Last year, I was finishing my facilitator training with TIMBo and preparing to facilitate my first group. I didn’t do much marketing for it other than writing this very long email to the yoga studio about “my story.” Frankly, after I wrote it and sent it out I wanted to hide under a rock. I just told probably over one thousand people (some who I had never met) that I had issues. It was a big step in vulnerability that I wasn’t able to stand in. I was the emotional equivalent of a confused squirrel in the middle of the road darting back and forth. Except I didn’t feel like I made it safely to the shoulder. It felt like road kill.
I’ve got some more groups and more trainings in the bag now, and I’m about to start two more TIMBo groups. I began remembering this email: the terror writing it, the nausea after sending it out, and the consuming shame of knowing it was out there. And I thought, “Maybe I can stand in it now.” Maybe I can just safely cross the road knowing that I know how to get from point A to point B. I might still feel the danger. I might feel like I could be road kill, and I’m open to all of those things NOT happening. So, here is that fateful email. You may think it’s no big deal. You might be shocked. Either are okay. I just ask that if you connect, resonate, relate, or empathize, let’s talk. This program isn’t facilitated by perfect people, gurus, nuns, or medicine women (unless we do that in our spare time). It’s facilitated by people like me: who might feel like road kill but have chosen to stand and cross the street anyway. We are on this journey with you, and we are here to help.
About two years ago I stumbled across the yogaHOPE website, read about their Trauma Informed Mind Body program (TIMBo), and had this flash of thought, “I need to be a part of this.” Granted, I was not a yoga teacher at the time, I lived in Arkansas, assumed I would never be able to afford to travel to New England to receive training, and I really had no idea what their program even was. I just read something about women, depression, and yoga, and knew I was on board. So, here we are in present day, and I have completed my training and am preparing to start my own TIMBo group here in New Hampshire. I find that it’s hard to fully explain what this program has done for me and all of the other women I have witnessed transforming before my own eyes. Yet, I want to endeavor to communicate why this program is so important and what it can do for you.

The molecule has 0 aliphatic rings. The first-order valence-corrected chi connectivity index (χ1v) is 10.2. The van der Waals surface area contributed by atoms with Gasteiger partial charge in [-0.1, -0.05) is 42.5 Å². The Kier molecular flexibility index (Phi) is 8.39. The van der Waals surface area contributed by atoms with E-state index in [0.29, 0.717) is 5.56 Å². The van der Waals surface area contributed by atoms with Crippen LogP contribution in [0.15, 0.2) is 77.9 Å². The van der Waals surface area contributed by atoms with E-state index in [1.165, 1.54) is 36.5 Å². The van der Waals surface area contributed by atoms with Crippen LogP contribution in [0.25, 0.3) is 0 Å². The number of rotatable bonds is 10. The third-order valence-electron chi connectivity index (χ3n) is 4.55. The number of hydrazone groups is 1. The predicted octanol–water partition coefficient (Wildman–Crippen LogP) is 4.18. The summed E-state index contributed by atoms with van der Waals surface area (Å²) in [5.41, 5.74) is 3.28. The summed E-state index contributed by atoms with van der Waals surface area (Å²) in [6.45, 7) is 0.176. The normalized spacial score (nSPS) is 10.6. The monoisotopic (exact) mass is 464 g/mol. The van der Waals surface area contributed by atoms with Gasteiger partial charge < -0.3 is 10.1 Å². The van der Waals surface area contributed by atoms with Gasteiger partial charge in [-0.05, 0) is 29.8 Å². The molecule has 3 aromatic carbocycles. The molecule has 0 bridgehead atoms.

When first embarking on my training, I wanted to help other women. I did not want this work for myself. That isn’t to say I was free from problems or had my life figured out. I was depressed and anxiety-ridden, unable to leave my home for days at a time. I binged regularly (more than once a week) on food and alcohol. I was still grieving over the death of a parent. I engaged in self harming behaviors and contemplated and even at times had planned my own suicide. Yet, I was in denial. All of these things were secrets. Much of my energy was dedicated to building up a cheerful (or at least put-together) façade. I never would dare to admit that I needed help because I thought that would have shown weakness. I had convinced myself that my pain was too much of a burden to others, even the therapists I had paid to help me.
As I began to learn simple tools of the TIMBo program, I noticed changes within me. I noticed I didn’t like how I felt when I binged. My desire to numb my emotions with food, alcohol, and self-harm, diminished. On the rare occasion that I had a panic attack, I had breathing techniques to help calm my body. I began to accept the person I saw in the mirror. I felt the weight of grief and bereavement lift from me. Most importantly, I wanted to live. I wanted to not only live, but thrive and experience everything the world had to offer me. TIMBo didn’t give me advice or self-help platitudes. It gave me concrete techniques and tools that showed me how to listen to my own body and make friends with my inner-critic. This program didn’t magically take my problems away. It taught me resilience in the face of my problems, and I conquered them on my own.
If you can relate to anything I’ve said, I want you to know that you are not alone, and that healing is possible. This program was designed to be accessible for those who have endured trauma, yet it is available for any woman regardless of her history. It has helped women in homeless shelters, prisons, in Haiti, and even here in yoga studios just like you. If you feel stuck, overwhelmed, afraid, guilty, saddened, or even angry, this program can help with that. Maybe you even aren’t sure why, but something about this program speaks to you like it did me and says, “I need to be a part of this.” I encourage you to listen to that part of yourself that wants to heal, the part that longs to be at peace.